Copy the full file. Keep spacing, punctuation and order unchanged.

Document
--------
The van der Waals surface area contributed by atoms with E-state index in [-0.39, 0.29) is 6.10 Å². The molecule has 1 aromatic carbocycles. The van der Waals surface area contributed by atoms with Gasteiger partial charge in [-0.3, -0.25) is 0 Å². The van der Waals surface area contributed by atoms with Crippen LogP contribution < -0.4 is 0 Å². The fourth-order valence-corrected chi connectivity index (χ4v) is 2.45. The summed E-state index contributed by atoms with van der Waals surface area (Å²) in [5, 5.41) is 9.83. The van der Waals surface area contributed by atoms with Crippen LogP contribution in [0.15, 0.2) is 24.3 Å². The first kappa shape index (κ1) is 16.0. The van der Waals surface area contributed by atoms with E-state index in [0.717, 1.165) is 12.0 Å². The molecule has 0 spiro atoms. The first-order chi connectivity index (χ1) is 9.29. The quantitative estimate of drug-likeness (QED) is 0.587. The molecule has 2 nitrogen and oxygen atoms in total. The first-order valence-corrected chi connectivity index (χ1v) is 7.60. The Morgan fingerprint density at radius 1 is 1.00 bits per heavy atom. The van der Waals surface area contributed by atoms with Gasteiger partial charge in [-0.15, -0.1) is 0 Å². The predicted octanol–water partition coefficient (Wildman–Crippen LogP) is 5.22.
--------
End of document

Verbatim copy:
The van der Waals surface area contributed by atoms with E-state index in [-0.39, 0.29) is 6.10 Å². The molecule has 1 aromatic carbocycles. The van der Waals surface area contributed by atoms with Gasteiger partial charge in [-0.3, -0.25) is 0 Å². The van der Waals surface area contributed by atoms with Crippen LogP contribution < -0.4 is 0 Å². The fourth-order valence-corrected chi connectivity index (χ4v) is 2.45. The summed E-state index contributed by atoms with van der Waals surface area (Å²) in [5, 5.41) is 9.83. The van der Waals surface area contributed by atoms with Crippen LogP contribution in [0.15, 0.2) is 24.3 Å². The first kappa shape index (κ1) is 16.0. The van der Waals surface area contributed by atoms with E-state index in [0.717, 1.165) is 12.0 Å². The molecule has 0 spiro atoms. The first-order chi connectivity index (χ1) is 9.29. The quantitative estimate of drug-likeness (QED) is 0.587. The molecule has 2 nitrogen and oxygen atoms in total. The first-order valence-corrected chi connectivity index (χ1v) is 7.60. The Morgan fingerprint density at radius 1 is 1.00 bits per heavy atom. The van der Waals surface area contributed by atoms with Gasteiger partial charge in [-0.15, -0.1) is 0 Å². The predicted octanol–water partition coefficient (Wildman–Crippen LogP) is 5.22.